Today we discussed a case of AKI in an elderly patient which was thought to be consistent with normotensive ischemic acute renal failure (a prerenal azotemia in this case leading to an ischemic ATN) with the sedative effect of a recent morphine start leading to relative hypotension. Some learning points:
1) Knowing the patient's previous/baseline blood pressure is key in the diagnosis of normotensive ischemic acute renal failure.
2) The main pathophysiology of the renal response to a drop in perfusion pressure in normotensive ischemic ARF is the limits of autoregulation — maintenance of normal blood flow and glomerular filtration rate at a range of blood pressures. Chronic hypertension shifts the autoregulatroy range to higher levels of mean arterial pressure, so normal range blood pressures lead to renal ischemia as perfusion levels drop, leading to a prerenal AKI. More in this NEJM article.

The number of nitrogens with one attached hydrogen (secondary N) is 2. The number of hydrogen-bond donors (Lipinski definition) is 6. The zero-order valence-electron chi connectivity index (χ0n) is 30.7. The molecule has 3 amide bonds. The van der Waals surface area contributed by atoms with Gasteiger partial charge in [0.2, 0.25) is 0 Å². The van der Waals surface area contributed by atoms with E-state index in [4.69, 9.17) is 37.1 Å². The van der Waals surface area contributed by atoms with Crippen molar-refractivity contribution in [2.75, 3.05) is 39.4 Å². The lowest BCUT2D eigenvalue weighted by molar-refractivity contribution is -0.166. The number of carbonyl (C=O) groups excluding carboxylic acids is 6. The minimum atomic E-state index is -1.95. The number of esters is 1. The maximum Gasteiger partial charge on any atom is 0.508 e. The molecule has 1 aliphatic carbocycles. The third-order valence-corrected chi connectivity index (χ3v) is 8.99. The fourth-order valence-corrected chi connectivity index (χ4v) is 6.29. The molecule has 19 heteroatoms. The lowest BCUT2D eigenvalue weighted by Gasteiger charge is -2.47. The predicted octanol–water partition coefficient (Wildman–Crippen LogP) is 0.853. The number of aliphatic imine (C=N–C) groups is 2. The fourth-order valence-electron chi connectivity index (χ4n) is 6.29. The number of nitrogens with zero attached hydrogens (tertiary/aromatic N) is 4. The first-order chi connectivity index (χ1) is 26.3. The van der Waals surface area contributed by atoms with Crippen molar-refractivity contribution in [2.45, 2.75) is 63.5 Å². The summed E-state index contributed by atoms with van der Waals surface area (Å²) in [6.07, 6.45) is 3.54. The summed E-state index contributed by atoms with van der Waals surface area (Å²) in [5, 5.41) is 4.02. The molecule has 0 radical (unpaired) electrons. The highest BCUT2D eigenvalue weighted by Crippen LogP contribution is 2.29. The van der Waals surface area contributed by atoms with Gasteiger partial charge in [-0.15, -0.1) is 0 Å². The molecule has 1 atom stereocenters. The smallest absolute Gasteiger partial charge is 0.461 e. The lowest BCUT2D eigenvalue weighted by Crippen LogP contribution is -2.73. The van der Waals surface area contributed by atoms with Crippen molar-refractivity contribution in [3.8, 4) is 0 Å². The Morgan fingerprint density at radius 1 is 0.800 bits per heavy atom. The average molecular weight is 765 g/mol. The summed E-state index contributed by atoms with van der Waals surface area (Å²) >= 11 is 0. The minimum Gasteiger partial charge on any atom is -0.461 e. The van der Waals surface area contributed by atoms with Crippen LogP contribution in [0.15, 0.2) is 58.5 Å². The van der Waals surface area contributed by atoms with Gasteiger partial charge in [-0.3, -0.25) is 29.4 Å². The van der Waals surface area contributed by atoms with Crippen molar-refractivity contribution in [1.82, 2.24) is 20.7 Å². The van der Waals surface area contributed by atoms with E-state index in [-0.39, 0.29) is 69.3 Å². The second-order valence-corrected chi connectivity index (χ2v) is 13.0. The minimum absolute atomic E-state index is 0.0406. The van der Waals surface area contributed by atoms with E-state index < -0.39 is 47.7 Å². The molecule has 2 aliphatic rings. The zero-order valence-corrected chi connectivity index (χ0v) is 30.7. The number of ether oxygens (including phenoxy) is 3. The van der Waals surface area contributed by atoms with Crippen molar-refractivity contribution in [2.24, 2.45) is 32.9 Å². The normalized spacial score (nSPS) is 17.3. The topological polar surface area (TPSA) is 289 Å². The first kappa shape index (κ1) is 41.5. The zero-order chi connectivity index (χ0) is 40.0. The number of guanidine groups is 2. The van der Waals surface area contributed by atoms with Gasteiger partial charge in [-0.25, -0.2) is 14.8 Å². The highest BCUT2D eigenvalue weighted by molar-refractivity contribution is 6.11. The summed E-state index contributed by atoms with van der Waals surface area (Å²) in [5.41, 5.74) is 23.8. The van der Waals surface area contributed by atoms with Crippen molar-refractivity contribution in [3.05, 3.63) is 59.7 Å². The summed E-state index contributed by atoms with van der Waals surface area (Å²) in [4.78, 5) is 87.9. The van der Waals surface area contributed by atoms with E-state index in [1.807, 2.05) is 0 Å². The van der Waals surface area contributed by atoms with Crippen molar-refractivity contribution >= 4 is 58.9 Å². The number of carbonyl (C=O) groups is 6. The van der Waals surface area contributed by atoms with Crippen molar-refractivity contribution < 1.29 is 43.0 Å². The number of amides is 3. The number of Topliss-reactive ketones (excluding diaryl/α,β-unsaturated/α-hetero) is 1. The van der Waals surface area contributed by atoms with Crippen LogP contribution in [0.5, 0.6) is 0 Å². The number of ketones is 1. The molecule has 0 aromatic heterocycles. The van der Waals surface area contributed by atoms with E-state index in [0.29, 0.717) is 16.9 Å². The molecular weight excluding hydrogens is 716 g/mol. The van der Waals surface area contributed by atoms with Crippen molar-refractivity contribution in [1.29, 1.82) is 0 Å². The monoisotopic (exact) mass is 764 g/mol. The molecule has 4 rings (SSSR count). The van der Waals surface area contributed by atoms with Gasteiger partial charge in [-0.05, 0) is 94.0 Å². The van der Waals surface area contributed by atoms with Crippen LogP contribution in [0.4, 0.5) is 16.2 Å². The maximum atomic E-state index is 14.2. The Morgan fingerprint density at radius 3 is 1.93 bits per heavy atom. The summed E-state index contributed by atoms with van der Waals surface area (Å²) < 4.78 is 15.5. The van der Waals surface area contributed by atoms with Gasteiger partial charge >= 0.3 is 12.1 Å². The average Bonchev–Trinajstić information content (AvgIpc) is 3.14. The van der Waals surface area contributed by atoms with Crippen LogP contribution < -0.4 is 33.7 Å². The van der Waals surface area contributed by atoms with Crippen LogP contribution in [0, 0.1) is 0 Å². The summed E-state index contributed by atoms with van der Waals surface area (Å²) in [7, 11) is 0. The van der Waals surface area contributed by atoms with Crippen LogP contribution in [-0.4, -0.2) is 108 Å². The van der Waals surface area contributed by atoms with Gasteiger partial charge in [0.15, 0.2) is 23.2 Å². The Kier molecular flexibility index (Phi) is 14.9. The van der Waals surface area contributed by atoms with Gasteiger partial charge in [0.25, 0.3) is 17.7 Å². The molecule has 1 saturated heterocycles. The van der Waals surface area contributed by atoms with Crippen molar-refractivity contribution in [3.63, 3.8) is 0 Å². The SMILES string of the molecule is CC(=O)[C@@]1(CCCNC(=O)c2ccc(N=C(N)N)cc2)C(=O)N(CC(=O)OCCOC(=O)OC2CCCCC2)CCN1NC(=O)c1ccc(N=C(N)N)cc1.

3) Some of the factors that increase patient's susceptibility to renal hypoperfusion are:
- Structural changes in renal arterioles/small arteries: old age, atherosclerosis, chronic HTN, CKD
- Reduced vasodilatory prostoglandans: NSAIDS, COX-2 inhibitors
- Afferent glomerular arteriolar vasoconstriction: sepsis, hypercalcemia, hepatorenal syndrome, cyclosporine, tacrolimus, radiocontrast agents
- Failure to increase efferent arteriolar resistance: ACEs and ARBs
- Renal artery stenosis
4) The differential for AKI is broad.. Here is what we came up with today: